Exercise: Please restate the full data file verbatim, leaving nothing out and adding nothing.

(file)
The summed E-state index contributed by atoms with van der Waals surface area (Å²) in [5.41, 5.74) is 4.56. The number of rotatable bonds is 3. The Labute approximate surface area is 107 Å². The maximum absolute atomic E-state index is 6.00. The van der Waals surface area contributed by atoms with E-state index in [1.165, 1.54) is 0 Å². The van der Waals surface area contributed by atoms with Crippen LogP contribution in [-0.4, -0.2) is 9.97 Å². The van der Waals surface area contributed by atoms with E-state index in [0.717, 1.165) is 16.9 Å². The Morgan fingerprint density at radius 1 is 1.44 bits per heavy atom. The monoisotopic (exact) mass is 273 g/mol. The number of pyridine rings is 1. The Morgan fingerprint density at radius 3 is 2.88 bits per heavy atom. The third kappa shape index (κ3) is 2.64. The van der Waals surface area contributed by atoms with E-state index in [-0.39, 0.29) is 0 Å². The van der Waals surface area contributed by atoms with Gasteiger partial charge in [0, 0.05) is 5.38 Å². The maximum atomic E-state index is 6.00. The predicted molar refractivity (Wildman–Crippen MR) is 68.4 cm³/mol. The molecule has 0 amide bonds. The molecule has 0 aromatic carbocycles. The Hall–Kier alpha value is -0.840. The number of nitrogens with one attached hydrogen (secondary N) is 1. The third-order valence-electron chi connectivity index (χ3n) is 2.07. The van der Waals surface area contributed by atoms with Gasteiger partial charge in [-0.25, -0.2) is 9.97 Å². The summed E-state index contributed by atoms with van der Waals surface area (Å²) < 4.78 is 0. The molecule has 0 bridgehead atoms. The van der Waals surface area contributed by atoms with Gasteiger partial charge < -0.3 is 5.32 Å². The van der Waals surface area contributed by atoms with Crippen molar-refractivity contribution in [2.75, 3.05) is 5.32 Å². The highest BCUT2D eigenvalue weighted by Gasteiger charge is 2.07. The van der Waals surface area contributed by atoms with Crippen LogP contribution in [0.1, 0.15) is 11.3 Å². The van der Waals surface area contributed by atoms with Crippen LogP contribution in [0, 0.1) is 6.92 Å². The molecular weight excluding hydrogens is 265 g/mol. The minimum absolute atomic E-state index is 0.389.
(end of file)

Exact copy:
The summed E-state index contributed by atoms with van der Waals surface area (Å²) in [5.41, 5.74) is 4.56. The number of rotatable bonds is 3. The Labute approximate surface area is 107 Å². The maximum absolute atomic E-state index is 6.00. The van der Waals surface area contributed by atoms with E-state index in [1.165, 1.54) is 0 Å². The van der Waals surface area contributed by atoms with Crippen LogP contribution in [-0.4, -0.2) is 9.97 Å². The van der Waals surface area contributed by atoms with E-state index in [0.717, 1.165) is 16.9 Å². The Morgan fingerprint density at radius 1 is 1.44 bits per heavy atom. The monoisotopic (exact) mass is 273 g/mol. The number of pyridine rings is 1. The Morgan fingerprint density at radius 3 is 2.88 bits per heavy atom. The third kappa shape index (κ3) is 2.64. The van der Waals surface area contributed by atoms with E-state index in [-0.39, 0.29) is 0 Å². The van der Waals surface area contributed by atoms with Gasteiger partial charge in [0, 0.05) is 5.38 Å². The maximum atomic E-state index is 6.00. The predicted molar refractivity (Wildman–Crippen MR) is 68.4 cm³/mol. The molecule has 0 amide bonds. The molecule has 0 aromatic carbocycles. The Hall–Kier alpha value is -0.840. The number of nitrogens with one attached hydrogen (secondary N) is 1. The third-order valence-electron chi connectivity index (χ3n) is 2.07. The van der Waals surface area contributed by atoms with Gasteiger partial charge in [-0.25, -0.2) is 9.97 Å². The summed E-state index contributed by atoms with van der Waals surface area (Å²) < 4.78 is 0. The molecule has 0 bridgehead atoms. The van der Waals surface area contributed by atoms with Gasteiger partial charge < -0.3 is 5.32 Å². The van der Waals surface area contributed by atoms with Crippen molar-refractivity contribution in [2.75, 3.05) is 5.32 Å². The highest BCUT2D eigenvalue weighted by Gasteiger charge is 2.07. The van der Waals surface area contributed by atoms with Crippen LogP contribution in [0.1, 0.15) is 11.3 Å². The van der Waals surface area contributed by atoms with Crippen LogP contribution in [0, 0.1) is 6.92 Å². The molecular weight excluding hydrogens is 265 g/mol. The minimum absolute atomic E-state index is 0.389.